Applications can configure roundup_timestamps=(prepared=true,read=true) with WT_SESSION::begin_transaction.

The configuration roundup_timestamps=(prepared=true) will be valid only for prepared transactions. It indicates that the prepare timestamp could be rounded up to the oldest timestamp, if the prepare timestamp is less than the oldest timestamp. This setting also indicates that the commit timestamp of the transaction could be rounded up to the prepare timestamp, if the commit timestamp is less than the prepare timestamp. Based on the timestamps values and constraints, enabling this configuration could result in only one of timestamps being rounded up. For example, for the timestamp values prepare_timestamp=100, commit_timestamp=300, oldest_timestamp=200 with configuration roundup_timestamps=(prepared=true) only the prepare timestamp will be rounded up to the oldest timestamp and the commit timestamp will not be adjusted and the result will be prepare_timestamp=200, commit_timestamp=300, oldest_timestamp=200. For cases where both the prepare timestamp and the commit timestamp needs to be rounded up, first the prepare timestamp will be rounded to the oldest timestamp and then the commit timestamp will be rounded up to the new prepare timestamp. For example, for the timestamp values prepare_timestamp=100, commit_timestamp=150, oldest_timestamp=200 with configuration roundup_timestamps=(prepared=true), the prepare timestamp is rounded up to the oldest timestamp, as part of the WT_SESSION::prepare_transaction, as prepare_timestamp=200 and subsequently as part of WT_SESSION::commit_transaction, the commit timestamp is rounded up to the new prepare timestamp as commit_timestamp=200.

Configuring roundup_timestamps=(prepared=true) also allows setting the prepared timestamps smaller than or equal to the latest active read timestamps. Use this feature carefully as it may break repeated read. For example, consider a transaction with a read timestamp set to 30 and a key that has a value with timestamp 20. Before a prepared transaction (in another thread), reading the key returns the value. Now a prepared transaction elsewhere in the system sets a prepared timestamp at 30. The reader, trying to do a repeat read of the key, gets return a prepared conflict error instead of the value.

Configuring roundup_timestamps=(read=true) causes the read timestamp to be rounded up to the oldest timestamp, if the read timestamp is greater than the oldest timestamp no change will be made.

Managing global timestamp state

Applications that use timestamps need to manage some global state in order to allow WiredTiger to clean up old updates, and not make new updates durable until it is safe to do so. That state is managed using the WT_CONNECTION::set_timestamp API.

Setting an oldest timestamp in WT_CONNECTION::set_timestamp indicates that future read timestamps will be at least as recent as the oldest timestamp, so WiredTiger can discard history before the specified point. It is critical that the oldest timestamp update frequently or the cache can become full of updates, reducing performance.

Setting a stable timestamp in WT_CONNECTION::set_timestamp indicates a known stable location that is sufficient for durability. During a checkpoint the state of a table will be saved only as of the stable timestamp. Newer updates after that stable timestamp will not be included in the checkpoint. That can be overridden in the call to WT_SESSION::checkpoint. It is expected that the stable timestamp is updated frequently. Setting a stable location provides the ability, if needed, to rollback to this location by placing a call to WT_CONNECTION::rollback_to_stable. With the rollback, however, WiredTiger does not automatically reset the maximum commit timestamp it is tracking. The application should explicitly do so by setting a commit timestamp in WT_CONNECTION::set_timestamp.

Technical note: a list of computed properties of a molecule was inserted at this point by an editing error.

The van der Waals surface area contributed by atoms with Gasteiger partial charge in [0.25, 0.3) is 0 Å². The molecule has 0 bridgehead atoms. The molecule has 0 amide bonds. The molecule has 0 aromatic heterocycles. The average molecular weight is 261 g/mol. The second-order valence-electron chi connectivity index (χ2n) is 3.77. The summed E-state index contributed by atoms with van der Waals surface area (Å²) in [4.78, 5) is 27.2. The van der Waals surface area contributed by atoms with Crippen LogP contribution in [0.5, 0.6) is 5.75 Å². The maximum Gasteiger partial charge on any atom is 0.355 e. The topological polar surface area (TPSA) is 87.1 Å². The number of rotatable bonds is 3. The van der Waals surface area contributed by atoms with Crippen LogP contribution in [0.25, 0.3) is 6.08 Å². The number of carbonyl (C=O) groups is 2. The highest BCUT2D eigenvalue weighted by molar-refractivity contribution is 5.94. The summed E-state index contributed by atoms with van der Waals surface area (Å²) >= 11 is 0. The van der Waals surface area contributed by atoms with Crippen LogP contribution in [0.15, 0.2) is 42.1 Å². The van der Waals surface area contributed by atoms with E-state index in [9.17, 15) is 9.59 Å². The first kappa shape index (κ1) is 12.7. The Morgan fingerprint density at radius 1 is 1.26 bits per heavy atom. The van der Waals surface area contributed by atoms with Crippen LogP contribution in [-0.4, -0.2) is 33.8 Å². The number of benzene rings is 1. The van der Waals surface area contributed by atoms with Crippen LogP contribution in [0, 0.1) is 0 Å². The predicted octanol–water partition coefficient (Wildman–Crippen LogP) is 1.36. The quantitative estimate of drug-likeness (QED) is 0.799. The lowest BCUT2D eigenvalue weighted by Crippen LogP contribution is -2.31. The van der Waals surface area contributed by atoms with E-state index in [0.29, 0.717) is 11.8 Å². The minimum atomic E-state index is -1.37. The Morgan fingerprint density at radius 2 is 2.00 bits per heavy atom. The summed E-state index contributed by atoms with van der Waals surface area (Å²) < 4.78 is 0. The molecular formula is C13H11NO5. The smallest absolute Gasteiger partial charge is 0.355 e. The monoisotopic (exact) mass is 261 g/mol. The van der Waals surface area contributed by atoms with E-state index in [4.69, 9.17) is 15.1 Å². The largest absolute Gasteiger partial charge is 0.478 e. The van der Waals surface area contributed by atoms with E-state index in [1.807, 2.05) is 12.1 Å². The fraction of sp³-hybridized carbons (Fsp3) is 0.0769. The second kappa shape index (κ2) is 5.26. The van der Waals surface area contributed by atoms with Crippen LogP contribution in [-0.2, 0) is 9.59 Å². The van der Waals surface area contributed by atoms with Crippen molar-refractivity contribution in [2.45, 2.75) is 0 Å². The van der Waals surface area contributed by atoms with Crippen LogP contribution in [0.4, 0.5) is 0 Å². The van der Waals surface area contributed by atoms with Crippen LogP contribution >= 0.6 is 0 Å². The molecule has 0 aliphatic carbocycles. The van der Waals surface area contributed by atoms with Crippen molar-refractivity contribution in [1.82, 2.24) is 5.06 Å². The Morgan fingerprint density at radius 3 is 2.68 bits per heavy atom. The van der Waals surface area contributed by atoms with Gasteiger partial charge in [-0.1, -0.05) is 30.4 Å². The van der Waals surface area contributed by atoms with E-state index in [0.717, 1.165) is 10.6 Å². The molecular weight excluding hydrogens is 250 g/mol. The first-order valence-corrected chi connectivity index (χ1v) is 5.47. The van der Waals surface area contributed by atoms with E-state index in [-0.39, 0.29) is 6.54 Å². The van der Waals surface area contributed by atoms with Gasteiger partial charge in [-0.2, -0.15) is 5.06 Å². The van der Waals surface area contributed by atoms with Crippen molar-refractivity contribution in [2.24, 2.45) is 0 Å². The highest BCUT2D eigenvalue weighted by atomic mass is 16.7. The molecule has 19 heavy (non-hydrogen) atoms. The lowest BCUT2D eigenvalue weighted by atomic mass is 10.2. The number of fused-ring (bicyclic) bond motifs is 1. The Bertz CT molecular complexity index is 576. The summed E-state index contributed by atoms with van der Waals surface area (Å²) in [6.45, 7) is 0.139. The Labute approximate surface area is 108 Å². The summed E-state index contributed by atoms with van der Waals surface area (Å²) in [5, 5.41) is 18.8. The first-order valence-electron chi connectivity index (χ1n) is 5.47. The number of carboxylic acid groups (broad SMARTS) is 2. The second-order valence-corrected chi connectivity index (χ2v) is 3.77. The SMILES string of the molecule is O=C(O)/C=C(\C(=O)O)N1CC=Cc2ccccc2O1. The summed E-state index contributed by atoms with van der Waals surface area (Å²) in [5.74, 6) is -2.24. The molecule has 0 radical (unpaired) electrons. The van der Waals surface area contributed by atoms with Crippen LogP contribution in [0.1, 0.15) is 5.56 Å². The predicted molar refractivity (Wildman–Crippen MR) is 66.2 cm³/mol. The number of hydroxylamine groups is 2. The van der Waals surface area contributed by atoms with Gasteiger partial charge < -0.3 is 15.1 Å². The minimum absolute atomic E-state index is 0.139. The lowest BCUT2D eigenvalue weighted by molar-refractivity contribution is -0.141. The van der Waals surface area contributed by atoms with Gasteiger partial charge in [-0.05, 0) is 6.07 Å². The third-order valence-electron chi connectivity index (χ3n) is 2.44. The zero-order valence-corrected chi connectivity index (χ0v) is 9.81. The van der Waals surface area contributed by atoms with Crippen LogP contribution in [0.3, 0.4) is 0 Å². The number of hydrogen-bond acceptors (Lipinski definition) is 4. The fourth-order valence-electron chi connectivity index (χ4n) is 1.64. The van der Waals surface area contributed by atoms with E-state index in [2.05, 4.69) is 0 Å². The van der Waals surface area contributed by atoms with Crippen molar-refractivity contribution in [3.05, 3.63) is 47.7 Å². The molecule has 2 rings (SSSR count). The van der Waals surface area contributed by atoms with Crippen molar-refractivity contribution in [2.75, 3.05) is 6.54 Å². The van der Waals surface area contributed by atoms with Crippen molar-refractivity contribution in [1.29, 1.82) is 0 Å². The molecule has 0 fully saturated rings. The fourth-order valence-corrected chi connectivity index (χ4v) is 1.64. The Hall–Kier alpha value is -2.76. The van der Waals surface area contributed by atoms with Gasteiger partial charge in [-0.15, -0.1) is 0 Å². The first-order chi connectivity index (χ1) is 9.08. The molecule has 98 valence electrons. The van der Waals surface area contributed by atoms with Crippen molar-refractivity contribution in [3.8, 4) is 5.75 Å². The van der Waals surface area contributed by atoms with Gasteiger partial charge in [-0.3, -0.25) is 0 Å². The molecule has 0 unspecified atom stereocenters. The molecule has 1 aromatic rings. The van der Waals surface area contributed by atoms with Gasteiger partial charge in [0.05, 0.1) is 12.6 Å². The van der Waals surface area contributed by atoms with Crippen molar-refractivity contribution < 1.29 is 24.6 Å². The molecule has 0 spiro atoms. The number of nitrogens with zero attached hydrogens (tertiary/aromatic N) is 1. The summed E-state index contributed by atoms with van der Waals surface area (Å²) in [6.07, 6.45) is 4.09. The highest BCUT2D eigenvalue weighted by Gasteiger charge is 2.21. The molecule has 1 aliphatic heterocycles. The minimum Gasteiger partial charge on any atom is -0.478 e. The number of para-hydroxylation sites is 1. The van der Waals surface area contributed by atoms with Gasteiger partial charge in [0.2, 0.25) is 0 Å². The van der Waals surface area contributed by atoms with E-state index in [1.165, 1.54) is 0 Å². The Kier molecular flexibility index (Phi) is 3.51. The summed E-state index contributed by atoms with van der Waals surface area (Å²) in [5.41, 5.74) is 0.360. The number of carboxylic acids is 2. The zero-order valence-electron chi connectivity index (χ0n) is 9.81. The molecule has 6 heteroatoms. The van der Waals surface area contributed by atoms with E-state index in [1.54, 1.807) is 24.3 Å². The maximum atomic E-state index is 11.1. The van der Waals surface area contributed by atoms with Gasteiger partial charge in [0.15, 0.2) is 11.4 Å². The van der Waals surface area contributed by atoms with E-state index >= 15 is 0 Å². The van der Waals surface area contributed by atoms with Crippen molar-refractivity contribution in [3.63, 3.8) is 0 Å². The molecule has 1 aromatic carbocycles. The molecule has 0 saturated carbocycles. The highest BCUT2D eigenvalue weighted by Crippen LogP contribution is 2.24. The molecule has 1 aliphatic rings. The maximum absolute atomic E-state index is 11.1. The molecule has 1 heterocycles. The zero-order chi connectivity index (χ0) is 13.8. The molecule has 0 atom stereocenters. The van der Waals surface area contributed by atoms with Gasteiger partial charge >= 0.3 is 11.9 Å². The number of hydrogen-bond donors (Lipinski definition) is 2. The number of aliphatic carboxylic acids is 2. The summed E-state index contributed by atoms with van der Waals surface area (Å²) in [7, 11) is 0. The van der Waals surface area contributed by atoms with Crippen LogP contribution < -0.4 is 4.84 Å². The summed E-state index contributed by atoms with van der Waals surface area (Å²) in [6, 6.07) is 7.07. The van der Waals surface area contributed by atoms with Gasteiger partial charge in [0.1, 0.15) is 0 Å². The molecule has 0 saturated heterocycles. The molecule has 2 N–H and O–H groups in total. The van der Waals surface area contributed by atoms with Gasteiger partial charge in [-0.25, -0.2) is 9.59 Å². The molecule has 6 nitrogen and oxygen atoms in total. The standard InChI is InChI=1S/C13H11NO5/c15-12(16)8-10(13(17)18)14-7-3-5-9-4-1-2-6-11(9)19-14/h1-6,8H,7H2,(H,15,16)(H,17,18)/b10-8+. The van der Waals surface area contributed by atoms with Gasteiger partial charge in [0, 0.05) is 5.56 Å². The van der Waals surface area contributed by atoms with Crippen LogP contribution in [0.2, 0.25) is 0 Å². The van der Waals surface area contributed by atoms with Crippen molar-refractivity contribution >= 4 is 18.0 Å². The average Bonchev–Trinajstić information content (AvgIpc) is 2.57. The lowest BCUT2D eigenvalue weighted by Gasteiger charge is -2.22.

Timestamp Description Constraint
all_committed The oldest timestamp at which all previous write transactions have committed.
last_checkpoint The point at which the last checkpoint ran. If no checkpoint has run it's value will be 0. last_checkpoint <= stable timestamp
oldest Point in time readers cannot be created using a timestamp older than the oldest timestamp, as explained above modification history is discarded prior to the oldest timestamp. This timestamp can be set via the API. 0 <= oldest <= stable
oldest_reader The timestamp of the oldest currently active read transaction, if there is no current read transaction then querying for the oldest_reader with WT_CONNECTION::query_timestamp will return WT_NOTFOUND.
pinned Minimum of the oldest_reader and oldest timestamp.
recovery The stable timestamp used, if any, in the most recent checkpoint prior to the last shutdown.
stable Any active transaction with a commit timestamp less than or equal to the current stable timestamp will not be able to modify data, except in the instance of prepared transactions. This timestamp can be set via the API. stable >= oldest

Timestamp support in the extension API

The extension API, used by modules that extend WiredTiger via WT_CONNECTION::get_extension_api, is not timestamp-aware. In particular, WT_EXTENSION_API::transaction_oldest and WT_EXTENSION_API::transaction_visible do not take timestamps into account. Extensions relying on these functions may not work correctly with timestamps.

int rollback_transaction(WT_SESSION *session, const char *config)
Roll back the current transaction.
Conflict between concurrent operations.
int open_cursor(WT_SESSION *session, const char *uri, WT_HANDLE_NULLABLE(WT_CURSOR) *to_dup, const char *config, WT_CURSOR **cursorp)
Open a new cursor on a data source or duplicate an existing cursor.
int search(WT_CURSOR *cursor)
Return the record matching the key.
int commit_transaction(WT_SESSION *session, const char *config)
Commit the current transaction.
int open_session(WT_CONNECTION *connection, WT_EVENT_HANDLER *event_handler, const char *config, WT_SESSION **sessionp)
Open a session.
int begin_transaction(WT_SESSION *session, const char *config)
Start a transaction in this session.
void set_value(WT_CURSOR *cursor,...)
Set the value for the next operation.
int reconfigure(WT_SESSION *session, const char *config)
Reconfigure a session handle.
int update(WT_CURSOR *cursor)
Update an existing record and optionally insert a record.
void set_key(WT_CURSOR *cursor,...)
Set the key for the next operation.
int reset_snapshot(WT_SESSION *session)
Reset the snapshot.